Research in computational structure prediction methods can ultimately be boiled down to two categories: the sampling and scoring problems. The sampling problem is briefly defined as the task to search the vast conformational space of a system. Based in Levinthal’s Paradox, methods to sample this space must be efficient and energetically favorable to represent the system. Given a particular conformational in the sampled search space, the scoring problem is defined as the ability of a program to determine the likeliness of observing that conformation. There are four major types of energy functions, which can be broken down to physics-based, knowledge-based, empirical functions, and applied more recently, machine learning-based methods.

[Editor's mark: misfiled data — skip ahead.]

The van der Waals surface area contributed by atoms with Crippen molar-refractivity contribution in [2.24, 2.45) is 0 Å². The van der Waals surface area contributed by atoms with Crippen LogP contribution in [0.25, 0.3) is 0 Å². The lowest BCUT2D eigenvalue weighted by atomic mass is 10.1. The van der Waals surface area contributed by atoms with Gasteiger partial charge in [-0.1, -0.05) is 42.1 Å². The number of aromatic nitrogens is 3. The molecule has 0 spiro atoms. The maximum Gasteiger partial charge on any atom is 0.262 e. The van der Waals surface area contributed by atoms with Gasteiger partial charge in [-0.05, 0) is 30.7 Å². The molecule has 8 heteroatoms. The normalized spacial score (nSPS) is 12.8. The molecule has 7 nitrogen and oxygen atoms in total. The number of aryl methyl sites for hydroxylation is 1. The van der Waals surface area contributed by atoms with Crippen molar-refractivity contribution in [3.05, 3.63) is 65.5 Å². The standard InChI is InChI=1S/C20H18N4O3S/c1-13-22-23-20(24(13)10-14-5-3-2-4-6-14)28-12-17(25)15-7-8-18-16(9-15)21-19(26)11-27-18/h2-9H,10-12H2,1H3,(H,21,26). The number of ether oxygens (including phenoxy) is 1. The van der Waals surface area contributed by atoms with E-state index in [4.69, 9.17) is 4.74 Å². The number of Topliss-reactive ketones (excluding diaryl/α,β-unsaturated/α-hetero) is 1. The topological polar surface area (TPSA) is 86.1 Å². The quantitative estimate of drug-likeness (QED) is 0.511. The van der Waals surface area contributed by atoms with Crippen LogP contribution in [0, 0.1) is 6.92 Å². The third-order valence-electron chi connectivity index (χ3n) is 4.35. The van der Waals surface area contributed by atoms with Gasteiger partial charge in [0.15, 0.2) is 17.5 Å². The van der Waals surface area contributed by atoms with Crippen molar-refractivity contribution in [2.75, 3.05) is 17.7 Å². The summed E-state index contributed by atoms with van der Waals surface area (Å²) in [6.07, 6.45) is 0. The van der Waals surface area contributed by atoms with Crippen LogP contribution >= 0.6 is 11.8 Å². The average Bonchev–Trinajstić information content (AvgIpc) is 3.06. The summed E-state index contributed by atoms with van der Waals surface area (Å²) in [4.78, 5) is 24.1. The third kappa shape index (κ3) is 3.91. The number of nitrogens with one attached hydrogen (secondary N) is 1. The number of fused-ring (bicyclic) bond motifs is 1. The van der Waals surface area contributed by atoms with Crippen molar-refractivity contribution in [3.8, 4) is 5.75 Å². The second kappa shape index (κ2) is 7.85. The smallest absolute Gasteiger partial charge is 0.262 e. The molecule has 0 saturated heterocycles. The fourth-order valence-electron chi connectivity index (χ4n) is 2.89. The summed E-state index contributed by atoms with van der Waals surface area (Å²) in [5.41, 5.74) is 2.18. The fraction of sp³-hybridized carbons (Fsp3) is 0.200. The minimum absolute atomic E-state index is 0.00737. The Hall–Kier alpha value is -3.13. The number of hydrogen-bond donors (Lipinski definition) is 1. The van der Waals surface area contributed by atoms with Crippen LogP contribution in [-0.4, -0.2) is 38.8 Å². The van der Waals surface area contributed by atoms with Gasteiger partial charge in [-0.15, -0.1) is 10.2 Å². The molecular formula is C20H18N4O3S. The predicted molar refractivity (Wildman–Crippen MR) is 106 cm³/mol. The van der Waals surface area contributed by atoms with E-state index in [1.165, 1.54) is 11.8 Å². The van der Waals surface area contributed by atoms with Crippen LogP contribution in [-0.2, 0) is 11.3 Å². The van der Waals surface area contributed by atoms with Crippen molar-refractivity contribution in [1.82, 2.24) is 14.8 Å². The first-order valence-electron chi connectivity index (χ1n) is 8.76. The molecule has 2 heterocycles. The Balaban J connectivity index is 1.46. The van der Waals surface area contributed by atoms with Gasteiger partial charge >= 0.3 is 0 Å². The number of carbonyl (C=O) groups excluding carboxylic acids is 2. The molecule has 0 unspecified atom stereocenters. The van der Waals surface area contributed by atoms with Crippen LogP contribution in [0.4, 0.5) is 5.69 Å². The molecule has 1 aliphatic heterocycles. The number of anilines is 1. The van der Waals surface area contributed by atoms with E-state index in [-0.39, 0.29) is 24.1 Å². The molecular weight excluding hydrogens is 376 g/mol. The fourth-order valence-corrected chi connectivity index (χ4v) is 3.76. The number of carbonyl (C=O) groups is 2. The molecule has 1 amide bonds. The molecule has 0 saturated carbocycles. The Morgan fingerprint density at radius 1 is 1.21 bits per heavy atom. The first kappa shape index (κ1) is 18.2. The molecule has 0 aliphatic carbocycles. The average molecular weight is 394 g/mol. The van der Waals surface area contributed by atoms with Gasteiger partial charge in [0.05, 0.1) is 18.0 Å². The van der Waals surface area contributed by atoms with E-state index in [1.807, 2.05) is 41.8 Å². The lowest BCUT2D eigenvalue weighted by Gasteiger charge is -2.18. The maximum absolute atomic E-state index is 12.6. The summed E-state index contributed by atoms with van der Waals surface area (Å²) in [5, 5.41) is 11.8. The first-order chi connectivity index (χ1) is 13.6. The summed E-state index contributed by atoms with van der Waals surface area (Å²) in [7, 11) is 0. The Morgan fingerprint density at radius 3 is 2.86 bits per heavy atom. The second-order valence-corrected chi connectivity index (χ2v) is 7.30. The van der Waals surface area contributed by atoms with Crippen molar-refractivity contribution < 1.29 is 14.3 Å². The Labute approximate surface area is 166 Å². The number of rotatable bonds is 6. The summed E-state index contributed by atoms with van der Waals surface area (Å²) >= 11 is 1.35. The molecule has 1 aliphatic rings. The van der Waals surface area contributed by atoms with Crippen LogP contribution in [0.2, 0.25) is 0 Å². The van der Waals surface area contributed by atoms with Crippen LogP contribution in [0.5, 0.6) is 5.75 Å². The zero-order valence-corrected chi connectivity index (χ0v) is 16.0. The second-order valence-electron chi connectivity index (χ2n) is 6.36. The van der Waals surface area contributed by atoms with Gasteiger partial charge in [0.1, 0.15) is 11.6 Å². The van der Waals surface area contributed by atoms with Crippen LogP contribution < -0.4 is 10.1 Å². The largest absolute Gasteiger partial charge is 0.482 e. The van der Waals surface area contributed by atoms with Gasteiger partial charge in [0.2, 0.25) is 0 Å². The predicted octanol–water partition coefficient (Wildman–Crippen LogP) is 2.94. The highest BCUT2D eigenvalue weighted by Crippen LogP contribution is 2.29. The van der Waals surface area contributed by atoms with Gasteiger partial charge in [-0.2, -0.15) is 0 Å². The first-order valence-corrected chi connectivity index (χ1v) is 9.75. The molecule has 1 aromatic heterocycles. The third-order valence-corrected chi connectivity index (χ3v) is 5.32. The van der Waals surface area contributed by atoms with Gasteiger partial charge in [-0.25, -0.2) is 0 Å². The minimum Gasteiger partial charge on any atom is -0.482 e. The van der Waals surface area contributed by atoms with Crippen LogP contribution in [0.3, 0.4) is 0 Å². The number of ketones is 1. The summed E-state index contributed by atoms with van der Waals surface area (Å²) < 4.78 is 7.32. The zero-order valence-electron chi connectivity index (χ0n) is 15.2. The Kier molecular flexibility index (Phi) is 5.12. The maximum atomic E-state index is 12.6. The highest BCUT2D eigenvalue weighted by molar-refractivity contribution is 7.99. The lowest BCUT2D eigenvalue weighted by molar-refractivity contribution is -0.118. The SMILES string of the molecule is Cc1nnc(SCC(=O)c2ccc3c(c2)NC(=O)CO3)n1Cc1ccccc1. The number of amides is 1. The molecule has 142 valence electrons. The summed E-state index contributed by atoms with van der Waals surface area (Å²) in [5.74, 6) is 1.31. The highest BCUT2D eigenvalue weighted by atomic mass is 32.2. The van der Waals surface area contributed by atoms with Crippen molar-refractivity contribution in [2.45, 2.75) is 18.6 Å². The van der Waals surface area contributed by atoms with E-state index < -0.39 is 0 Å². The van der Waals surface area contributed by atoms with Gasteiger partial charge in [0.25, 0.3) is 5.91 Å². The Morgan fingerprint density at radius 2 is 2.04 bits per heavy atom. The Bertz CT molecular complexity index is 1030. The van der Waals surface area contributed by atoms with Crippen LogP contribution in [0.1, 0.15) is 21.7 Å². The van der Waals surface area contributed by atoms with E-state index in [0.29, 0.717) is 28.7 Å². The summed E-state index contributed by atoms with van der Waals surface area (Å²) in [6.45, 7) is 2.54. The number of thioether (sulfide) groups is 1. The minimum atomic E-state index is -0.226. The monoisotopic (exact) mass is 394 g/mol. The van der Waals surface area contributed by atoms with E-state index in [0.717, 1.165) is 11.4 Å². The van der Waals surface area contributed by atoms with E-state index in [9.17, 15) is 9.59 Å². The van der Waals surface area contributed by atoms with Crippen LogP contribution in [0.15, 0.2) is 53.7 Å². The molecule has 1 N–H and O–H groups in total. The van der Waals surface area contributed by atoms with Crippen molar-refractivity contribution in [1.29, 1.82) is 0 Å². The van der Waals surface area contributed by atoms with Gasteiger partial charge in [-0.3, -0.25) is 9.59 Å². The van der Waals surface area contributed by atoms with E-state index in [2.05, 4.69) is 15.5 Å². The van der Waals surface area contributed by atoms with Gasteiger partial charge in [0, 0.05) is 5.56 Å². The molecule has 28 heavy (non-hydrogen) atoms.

Score function development that we develop in the Rosetta software is primarily based on a combination of physics-based calculations derived from molecular mechanics (e.g. Lennard-Jones 6-12 potentials) and knowledge-based probabilities from existing structural information (Ramachandran backbone angle observations). Scoring a particular system from a linear summation of individual energy terms derived using these methods.
All these score functions we develop attempt to the question: Given a 3-D representation of a chemical system, how likely is this conformation likely to be observed? In other words, is this conformational energetically favorable? Given a set of possible conformations, can we extract the lowest energy, and therefore, the more biochemically relevant models?